To capture how far out of bounds Peck’s calling on Flossmoor police is, ASAs state official policy, barring an emergency, demands a formal investigative request be submitted by an ASA or supervisor to instruct members of Foxx’s protective unit to be redirected from their duties. ASAs firmly doubt any such order came from Roache; they are also convinced if any order was issued it came from above Roache’s station. Assistant State’s Attorneys also claim Foxx’s protection detail is handpicked — servitors who are loyal to the Foxx brand — and thus willing to step outside official boundaries independently or at the request of a meddling superior. Snakebit by his experiences, Roache handed in his resignation, and left the CCSAO with his integrity, morals, and ethics intact.

The latest name added to a long list of departures from the CCSAO since Foxx’s arrival, Roache’s abrupt resignation serves as a window into the conditions inside the CCSAO. It is an ugly sight. The loss of Roache, ASAs say, is an example of Kim Foxx’s scheme to raze the institution she leads and rebuild it under a social justice ethos. According to the reading of veteran ASAs, many of whom preceded Foxx, Foxx’s multi-pronged plan to recondition the State’s Attorney’s Office went far beyond overthrowing the traditional set of customs applied to prosecute crime with criminal justice reform. ASAs state Foxx has long sought to perform internal housecleaning by ridding the CCSAO of “non-believers,” those who do not embrace her social justice tenets. Similarly, ASAs posit Foxx intends to shrink the size of the office by reclassifications to law and dramatically expanding diversion programs. This, ASAs emphasize, is a maneuver which would aid Foxx in reaching her undeclared goal of further decriminalizing offenses to the law and render ASAs virtually meaningless.

Outside of supervisors and other uppermost CCSAO officials — talented prosecutors with decades of overseeing criminal cases — forced out or running for the exit, ASAs contend there is an alarming number of accomplished, junior prosecutors leaving the office for private practice. An urgent problem afflicting the office, an aggravating circumstance is the CCSAO struggling to keep pace with departures. According to ASAs, during the tenure of former State’s Attorney Dick Devine, over 950 assistant state's attorneys were employed. During Anita Alvarez’s two terms, the number of ASAs dropped a shade, but remained above 900. However, in the six-year period under Kim Foxx, the number of ASAs serving Cook County has plummeted. ASAs estimate conservatively the number of assistants presently working in the State’s Attorney’s Office is below 600.

A staggering rate of attrition, the result is undermanned courtrooms with two ASAs, and increasingly one ASA occupying courtrooms. ASAs who continue to work in the office say ASAs are not the only employees peeling out of Foxx’s office. Barring ASAs leaving in droves, the office is facing a startling shortage of law clerks and other support staff. Worse, ASAs also tell of an office failing to attract younger talent, new hires with inferior legal minds, and others struggling to pass the Bar exam.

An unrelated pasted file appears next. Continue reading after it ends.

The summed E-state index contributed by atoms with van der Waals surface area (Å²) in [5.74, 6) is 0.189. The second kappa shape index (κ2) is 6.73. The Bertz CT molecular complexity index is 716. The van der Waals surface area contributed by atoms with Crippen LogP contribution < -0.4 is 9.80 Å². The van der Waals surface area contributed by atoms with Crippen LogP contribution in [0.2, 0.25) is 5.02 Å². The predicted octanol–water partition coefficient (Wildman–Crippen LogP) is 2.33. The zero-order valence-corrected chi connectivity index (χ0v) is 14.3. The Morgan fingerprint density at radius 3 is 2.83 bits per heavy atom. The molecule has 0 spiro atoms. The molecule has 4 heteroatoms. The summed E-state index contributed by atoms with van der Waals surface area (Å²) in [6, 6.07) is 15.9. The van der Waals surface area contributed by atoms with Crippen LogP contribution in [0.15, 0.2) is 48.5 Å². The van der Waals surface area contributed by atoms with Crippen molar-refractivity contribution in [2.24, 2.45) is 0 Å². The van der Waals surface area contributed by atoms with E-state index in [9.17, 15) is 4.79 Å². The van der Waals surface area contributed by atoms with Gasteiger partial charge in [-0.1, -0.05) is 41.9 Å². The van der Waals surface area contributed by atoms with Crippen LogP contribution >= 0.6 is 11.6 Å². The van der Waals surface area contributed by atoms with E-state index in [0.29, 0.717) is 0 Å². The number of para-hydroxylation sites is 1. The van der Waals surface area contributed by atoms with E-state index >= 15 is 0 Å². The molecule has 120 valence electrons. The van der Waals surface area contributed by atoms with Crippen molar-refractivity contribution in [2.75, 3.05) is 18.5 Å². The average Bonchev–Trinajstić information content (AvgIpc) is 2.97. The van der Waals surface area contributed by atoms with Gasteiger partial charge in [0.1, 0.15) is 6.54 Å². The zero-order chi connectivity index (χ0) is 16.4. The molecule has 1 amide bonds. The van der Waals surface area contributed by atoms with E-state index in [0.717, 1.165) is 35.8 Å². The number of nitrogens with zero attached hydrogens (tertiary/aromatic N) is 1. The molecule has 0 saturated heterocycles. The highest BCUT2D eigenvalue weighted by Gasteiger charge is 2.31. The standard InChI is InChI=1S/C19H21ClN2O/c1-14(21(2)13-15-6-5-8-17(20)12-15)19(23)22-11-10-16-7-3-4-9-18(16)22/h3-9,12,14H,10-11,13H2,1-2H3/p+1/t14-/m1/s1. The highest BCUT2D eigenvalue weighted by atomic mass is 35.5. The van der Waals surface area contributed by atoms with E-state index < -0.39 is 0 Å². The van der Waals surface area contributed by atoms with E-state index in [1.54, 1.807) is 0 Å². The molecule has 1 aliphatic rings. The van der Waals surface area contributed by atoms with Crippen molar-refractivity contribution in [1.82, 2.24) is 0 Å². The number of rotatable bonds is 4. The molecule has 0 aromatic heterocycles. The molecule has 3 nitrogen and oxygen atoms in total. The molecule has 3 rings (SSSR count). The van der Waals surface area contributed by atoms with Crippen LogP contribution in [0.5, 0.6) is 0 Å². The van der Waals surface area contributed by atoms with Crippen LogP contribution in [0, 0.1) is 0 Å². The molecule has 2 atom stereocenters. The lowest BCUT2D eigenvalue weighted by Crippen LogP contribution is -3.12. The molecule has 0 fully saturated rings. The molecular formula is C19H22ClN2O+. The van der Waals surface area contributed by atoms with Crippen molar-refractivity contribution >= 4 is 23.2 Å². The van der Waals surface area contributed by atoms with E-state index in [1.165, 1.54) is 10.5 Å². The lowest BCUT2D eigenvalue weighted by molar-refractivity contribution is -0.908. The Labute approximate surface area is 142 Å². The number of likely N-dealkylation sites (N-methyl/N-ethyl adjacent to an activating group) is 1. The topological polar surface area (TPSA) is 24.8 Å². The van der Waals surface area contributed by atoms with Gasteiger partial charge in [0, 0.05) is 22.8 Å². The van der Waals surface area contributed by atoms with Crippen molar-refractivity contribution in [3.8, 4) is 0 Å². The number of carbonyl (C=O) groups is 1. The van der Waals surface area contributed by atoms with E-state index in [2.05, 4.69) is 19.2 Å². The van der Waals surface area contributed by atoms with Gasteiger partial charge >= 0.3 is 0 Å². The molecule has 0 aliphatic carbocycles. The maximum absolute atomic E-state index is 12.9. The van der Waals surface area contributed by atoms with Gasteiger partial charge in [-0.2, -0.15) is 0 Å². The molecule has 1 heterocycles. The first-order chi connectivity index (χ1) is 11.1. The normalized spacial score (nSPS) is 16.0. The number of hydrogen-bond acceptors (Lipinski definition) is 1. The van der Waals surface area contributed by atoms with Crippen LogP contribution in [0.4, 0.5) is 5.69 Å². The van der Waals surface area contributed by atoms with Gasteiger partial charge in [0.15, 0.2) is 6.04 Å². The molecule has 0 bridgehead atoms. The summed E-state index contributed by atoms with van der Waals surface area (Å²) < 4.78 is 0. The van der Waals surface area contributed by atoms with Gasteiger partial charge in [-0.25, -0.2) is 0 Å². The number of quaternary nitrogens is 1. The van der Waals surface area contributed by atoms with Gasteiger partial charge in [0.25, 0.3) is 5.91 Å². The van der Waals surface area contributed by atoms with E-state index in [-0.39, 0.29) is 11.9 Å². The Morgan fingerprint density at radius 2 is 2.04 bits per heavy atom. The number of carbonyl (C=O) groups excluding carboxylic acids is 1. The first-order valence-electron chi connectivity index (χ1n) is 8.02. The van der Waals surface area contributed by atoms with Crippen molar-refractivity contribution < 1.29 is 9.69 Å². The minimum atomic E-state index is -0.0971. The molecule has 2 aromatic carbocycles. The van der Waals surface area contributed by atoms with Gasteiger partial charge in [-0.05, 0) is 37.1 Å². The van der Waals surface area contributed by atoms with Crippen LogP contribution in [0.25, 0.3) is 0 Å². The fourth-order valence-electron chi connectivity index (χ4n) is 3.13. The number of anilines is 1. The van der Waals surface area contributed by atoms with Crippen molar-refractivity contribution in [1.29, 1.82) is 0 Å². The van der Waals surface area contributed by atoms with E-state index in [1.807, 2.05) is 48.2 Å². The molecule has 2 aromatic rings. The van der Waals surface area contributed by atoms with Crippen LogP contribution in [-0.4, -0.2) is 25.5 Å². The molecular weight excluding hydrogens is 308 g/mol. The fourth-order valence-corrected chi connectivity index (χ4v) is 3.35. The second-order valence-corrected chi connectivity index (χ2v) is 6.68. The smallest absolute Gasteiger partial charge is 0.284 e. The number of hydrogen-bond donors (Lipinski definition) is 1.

For ASAs with over a decade of experience, many reveal an environment of widespread gloom pervading CCSAO. Among the reasons: Kim Foxx’s imperious reign, and skepticism of her motives and competence. Apart from Foxx’s incompetence and questionable aims, ASAs explain the single greatest reason for employees’ repugnance with Foxx is found with her complete ideological overhaul of the State’s Attorney’s Office.

Though many ASAs were uneasy with Foxx’s election, most were willing to provide her with an opportunity to deliver on her promised reform measures before rendering any judgment. Nevertheless, the initial good-faith patience among ASAs abruptly evaporated following Foxx raising the threshold for charging shoplifters with a felony crime and her purblind zeal for returning brutish killers to the streets. Only after businesses experienced an unconstrained rise in retail theft and prosecutors witnessed years of grueling work undone with the release of convicted killers did ASAs realize Foxx’s promised “passive and gentle” reform would be far more drastic than ASAs previously thought.

Christened an old system by Foxx, instead of incremental policy reform, Foxx had envisaged a fast and furious, comprehensive overhaul of the entire Cook County justice system rebuilt under the label of social justice. To Kim Foxx, the CCSAO was an institution riddled with flaws and required a clearing out of those who had abused power, enjoyed privilege, and misused connections. In Foxx’s worldview, the CCSAO had become an unresponsive institution which served the few and operated with contempt toward the many, primarily minorities.